Zatorre, Robert J; Halpern, Andrea R
Most people intuitively understand what it means to "hear a tune in your head." Converging evidence now indicates that auditory cortical areas can be recruited even in the absence of sound and that this corresponds to the phenomenological experience of imagining music. We discuss these findings as well as some methodological challenges. We also consider the role of core versus belt areas in musical imagery, the relation between auditory and motor systems during imagery of music performance, and practical implications of this research.
Allman, Brian L.; Keniston, Leslie P.; Meredith, M. Alex
In response to early or developmental lesions, responsiveness of sensory cortex can be converted from the deprived modality to that of the remaining sensory systems. However, little is known about capacity of the adult cortex for cross-modal reorganization. The present study examined the auditory cortices of animals deafened as adults, and observed an extensive somatosensory conversion within as little as 16 days after deafening. These results demonstrate that cortical cross-modal reorganizat...
Song, Yu; Liu, Junxiu; Ma, Furong; Mao, Lanqun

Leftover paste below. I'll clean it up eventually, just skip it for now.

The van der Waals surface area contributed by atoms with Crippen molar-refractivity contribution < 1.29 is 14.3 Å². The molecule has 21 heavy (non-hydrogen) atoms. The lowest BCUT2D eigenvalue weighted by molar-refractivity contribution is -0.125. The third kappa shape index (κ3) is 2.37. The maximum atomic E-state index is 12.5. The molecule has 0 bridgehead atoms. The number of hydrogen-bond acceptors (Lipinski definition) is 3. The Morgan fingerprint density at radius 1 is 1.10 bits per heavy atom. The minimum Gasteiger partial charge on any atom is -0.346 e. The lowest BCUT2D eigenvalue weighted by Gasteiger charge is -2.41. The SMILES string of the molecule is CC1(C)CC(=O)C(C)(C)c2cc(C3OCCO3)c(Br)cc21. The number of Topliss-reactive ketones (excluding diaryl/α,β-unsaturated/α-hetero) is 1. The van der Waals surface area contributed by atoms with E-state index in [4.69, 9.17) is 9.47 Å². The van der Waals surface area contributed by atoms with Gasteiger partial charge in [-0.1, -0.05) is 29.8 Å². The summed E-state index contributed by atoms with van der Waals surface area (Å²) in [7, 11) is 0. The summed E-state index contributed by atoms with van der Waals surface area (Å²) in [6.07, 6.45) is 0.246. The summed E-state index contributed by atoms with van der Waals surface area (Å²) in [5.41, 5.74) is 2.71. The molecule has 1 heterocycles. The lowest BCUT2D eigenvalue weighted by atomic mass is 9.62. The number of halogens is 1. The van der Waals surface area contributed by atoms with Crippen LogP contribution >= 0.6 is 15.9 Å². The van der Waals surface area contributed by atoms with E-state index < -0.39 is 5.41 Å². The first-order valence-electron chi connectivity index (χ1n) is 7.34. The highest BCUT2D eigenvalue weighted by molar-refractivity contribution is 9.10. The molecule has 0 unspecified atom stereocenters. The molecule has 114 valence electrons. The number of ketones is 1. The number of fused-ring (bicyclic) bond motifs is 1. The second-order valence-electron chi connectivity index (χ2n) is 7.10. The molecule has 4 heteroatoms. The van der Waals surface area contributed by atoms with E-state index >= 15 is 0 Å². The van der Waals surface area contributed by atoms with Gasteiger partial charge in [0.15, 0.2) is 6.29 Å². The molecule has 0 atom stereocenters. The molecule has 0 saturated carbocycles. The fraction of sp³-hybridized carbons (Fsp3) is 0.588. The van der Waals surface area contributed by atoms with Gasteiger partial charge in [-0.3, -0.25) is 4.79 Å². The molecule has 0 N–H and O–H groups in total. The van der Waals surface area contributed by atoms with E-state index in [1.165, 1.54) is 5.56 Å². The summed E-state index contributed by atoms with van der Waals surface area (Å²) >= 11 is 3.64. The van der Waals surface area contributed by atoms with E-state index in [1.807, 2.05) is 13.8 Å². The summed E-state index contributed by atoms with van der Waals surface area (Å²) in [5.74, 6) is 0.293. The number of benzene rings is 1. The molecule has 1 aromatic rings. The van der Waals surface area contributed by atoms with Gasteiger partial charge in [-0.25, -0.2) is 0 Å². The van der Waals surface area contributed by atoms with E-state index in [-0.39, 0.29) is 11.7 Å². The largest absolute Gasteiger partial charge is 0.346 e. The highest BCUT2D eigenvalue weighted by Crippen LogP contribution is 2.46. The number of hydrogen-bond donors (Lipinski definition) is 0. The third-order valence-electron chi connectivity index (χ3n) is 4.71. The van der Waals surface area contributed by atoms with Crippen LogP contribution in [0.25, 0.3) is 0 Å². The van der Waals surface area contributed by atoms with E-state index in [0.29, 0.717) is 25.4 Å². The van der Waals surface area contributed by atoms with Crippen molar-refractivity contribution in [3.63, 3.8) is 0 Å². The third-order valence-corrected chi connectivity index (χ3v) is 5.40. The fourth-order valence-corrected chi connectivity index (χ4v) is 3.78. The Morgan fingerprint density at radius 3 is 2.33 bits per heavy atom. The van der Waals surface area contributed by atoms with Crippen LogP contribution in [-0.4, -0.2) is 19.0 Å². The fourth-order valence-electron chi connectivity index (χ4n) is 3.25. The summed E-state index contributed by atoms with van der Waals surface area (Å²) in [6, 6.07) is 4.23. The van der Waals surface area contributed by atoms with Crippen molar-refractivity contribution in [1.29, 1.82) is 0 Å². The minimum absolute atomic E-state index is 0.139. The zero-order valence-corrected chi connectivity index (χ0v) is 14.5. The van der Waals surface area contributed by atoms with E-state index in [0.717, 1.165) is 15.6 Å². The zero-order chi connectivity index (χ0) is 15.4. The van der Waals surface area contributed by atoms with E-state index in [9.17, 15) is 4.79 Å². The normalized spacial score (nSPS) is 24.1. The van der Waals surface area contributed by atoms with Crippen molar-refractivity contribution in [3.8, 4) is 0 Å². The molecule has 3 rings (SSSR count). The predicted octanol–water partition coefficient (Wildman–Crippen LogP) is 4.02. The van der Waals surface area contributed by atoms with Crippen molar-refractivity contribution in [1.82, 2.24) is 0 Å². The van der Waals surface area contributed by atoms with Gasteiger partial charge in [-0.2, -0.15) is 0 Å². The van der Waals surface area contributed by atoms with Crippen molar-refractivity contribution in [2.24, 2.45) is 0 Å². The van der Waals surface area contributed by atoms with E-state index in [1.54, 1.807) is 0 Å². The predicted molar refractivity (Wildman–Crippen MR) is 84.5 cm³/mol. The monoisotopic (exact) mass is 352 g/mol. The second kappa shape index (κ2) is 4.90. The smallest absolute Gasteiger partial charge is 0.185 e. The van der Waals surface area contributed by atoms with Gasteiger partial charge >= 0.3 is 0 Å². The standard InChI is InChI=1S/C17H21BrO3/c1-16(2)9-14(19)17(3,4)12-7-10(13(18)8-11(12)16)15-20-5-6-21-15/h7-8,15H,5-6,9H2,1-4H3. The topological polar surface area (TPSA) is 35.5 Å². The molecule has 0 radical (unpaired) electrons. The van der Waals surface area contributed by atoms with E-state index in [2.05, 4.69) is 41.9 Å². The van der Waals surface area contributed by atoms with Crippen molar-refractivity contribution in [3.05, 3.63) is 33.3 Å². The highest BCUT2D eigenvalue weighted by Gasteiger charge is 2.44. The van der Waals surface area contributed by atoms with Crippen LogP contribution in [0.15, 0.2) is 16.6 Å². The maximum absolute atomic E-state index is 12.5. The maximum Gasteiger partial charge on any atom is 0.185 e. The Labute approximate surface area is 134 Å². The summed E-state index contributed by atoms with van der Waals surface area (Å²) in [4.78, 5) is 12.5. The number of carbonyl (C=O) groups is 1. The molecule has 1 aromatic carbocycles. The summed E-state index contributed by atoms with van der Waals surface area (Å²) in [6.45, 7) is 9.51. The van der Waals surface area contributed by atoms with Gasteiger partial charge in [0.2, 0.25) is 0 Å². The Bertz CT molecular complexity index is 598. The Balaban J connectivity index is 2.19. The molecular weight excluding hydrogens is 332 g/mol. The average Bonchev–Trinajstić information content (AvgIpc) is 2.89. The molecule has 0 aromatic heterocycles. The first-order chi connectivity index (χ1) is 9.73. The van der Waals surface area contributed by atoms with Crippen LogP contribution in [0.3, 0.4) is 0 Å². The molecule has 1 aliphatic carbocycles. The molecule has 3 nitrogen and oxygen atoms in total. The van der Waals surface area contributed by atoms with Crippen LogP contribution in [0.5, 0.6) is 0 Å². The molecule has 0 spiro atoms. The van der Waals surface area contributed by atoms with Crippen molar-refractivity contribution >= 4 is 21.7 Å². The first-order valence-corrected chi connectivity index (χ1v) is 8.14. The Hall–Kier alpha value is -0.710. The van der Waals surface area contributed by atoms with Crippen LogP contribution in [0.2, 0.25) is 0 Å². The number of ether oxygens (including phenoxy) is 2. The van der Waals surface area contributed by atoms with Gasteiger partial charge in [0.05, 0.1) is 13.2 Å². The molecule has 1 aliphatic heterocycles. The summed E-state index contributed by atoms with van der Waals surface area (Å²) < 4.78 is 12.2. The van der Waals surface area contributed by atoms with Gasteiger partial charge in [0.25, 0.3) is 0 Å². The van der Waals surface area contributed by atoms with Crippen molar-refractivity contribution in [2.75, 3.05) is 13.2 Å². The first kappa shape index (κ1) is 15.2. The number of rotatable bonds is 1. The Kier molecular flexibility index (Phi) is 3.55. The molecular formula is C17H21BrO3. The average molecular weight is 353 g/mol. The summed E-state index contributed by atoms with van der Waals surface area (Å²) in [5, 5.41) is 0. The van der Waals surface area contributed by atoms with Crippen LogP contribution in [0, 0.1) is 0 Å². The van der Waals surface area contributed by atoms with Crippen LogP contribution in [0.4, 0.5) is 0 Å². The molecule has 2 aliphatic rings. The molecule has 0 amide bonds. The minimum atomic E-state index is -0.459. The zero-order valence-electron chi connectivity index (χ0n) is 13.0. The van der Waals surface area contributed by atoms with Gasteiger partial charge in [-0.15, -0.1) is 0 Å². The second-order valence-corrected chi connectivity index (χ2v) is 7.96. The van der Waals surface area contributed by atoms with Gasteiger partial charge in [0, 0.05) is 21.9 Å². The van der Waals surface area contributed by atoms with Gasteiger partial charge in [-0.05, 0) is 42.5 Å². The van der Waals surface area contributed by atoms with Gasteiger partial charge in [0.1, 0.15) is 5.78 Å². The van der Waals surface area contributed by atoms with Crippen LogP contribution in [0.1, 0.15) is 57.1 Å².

Diazepam can reduce the excitability of lateral amygdala and eventually suppress the excitability of the auditory cortex in rats following salicylate treatment, indicating the regulating effect of lateral amygdala to the auditory cortex in the tinnitus procedure. To study the spontaneous firing rates (SFR) of the auditory cortex and lateral amygdala regulated by diazepam in the tinnitus rat model induced by sodium salicylate. This study first created a tinnitus rat modal induced by sodium salicylate, and recorded SFR of both auditory cortex and lateral amygdala. Then diazepam was intraperitoneally injected and the SFR changes of lateral amygdala recorded. Finally, diazepam was microinjected on lateral amygdala and the SFR changes of the auditory cortex recorded. Both SFRs of the auditory cortex and lateral amygdala increased after salicylate treatment. SFR of lateral amygdala decreased after intraperitoneal injection of diazepam. Microinjecting diazepam to lateral amygdala decreased SFR of the auditory cortex ipsilaterally and contralaterally.